I think those briefings were one of the reasons that the Sunni minority became so anti-American, because they were aimed for an American domestic audience, and the contempt that Kimmitt and Senor heaped on the Sunnis and the people that were fighting — “dead-enders” and “criminals,” “weak and coward-like,” and all the insults that he used — really got the back up of the people. Those briefings were key to making the Sunni minority realize that they would not be part of the new Iraq. I think that Senor and Kimmitt were one of the major forces in making the country fall apart. They were very effective in their propaganda for journalists and for Americans who didn’t know what was going on, but in Iraq it was a disaster. Even the Shia couldn’t believe what they were saying, they were just so dishonest. That was my reaction. The briefings — this may work in New Jersey, but in Iraq it’s a disaster.
General Abizaid went to Fallujah — I think it was Ramadan, it was around November 2003 — and his convoy was attacked, and I was sitting with a group of people who had family members in the insurgency, and the question for Kimmitt was, “Do you think that it was an organized attack?” And he said, “No, no, this was just nothing … it’s just a group of criminals attacking the” — I can’t remember exactly — “this group of criminals in Fallujah who are very unpopular.” And the group of people sitting with me were laughing. They thought the insurgency had intelligence that Abizaid was there, that it was a very coordinated attack, the people were very, very pleased by it — it was the exact opposite of the way it was being portrayed. It was actually an example of how strong and well-organized the insurgency was. And Kimmitt’s denial of it and his contempt for it was completely misleading to an American audience. And just made the Iraqis that I was with laugh at him.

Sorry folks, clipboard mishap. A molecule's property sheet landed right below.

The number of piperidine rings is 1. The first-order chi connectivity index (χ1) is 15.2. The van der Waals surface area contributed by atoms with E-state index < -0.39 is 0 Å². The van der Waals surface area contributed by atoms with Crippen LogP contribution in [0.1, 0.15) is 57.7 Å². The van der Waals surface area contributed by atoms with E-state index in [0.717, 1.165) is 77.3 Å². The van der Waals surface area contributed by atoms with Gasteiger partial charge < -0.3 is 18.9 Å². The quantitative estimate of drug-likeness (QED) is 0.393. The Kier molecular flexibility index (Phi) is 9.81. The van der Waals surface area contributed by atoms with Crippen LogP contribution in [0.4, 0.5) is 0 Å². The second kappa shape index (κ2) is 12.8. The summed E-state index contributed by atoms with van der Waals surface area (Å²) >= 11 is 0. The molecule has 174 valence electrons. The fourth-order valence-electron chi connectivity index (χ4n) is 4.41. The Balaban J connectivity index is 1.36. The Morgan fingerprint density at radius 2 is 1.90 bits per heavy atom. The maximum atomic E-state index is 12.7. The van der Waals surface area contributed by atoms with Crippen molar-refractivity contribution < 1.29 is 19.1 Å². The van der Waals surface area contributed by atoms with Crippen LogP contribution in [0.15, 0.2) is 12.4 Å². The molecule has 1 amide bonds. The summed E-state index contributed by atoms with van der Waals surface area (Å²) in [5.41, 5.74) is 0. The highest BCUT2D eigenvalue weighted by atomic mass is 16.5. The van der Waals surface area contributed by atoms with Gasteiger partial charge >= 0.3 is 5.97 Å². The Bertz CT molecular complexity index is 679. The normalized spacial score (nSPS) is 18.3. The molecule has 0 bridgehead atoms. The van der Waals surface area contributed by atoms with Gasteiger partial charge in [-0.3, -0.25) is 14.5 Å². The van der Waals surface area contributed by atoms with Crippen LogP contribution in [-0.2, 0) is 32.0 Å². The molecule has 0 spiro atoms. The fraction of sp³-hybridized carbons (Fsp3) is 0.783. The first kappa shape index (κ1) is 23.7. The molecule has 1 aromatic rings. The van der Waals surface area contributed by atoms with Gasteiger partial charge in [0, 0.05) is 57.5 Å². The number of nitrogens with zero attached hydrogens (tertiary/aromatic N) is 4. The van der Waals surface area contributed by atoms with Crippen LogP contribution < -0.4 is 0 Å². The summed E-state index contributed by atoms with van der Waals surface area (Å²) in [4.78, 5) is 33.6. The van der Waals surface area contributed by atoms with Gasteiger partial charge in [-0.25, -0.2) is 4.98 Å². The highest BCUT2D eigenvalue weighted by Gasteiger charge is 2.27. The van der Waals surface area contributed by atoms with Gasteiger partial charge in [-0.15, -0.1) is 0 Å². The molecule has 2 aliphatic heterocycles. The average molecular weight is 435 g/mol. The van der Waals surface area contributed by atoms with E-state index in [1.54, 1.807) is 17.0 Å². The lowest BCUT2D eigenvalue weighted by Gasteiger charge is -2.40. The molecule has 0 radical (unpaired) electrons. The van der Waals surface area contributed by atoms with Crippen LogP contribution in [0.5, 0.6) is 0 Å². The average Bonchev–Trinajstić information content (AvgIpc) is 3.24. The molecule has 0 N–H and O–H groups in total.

The people within the U.S. military that dealt with the press in Baghdad were quite intimidating toward us at times; they felt that we asked too many questions when Reuters had people detained, for example, after the incident in Fallujah [in January 2004]. These were Iraqi employees of Reuters, cameraman and soundman and a driver, who were shot at when they were trying to film an incident after a U.S. helicopter had been brought down. And they were filming at the scene; they were shot at by U.S. troops. They then jumped in their car and left because they were worried that they were being fired upon. The U.S. troops chased them down, helicopters chased them down, firing on them, and then detained them. [The military] said that they were basically terrorists posing as journalists at the scene, who fired on U.S. troops — I mean it’s absolute fantasyland. But they were detained, held, abused, put in stressful positions, sort of threatened, stripped, made to do obscene things, and eventually they were released, and that’s when we called for an investigation.
But what I was going to say is that when we asked questions about that in press conferences, and I would go to the press conferences in Baghdad, the general that was the main spokesman, General Kimmitt was very dismissive of us, threatened us, asked us not to ask more questions. [Before] one press conference he asked me, “Are you going to ask me any more obnoxious questions?” and I said I might, and he said, “Well, why don’t you ask me them now?” I said, “Well I’d rather ask you on the record in the press conference.” And he said, “Well,” tapping the gun at his side, “You’ve gotta watch out.” Joking, but tapping the gun at his side.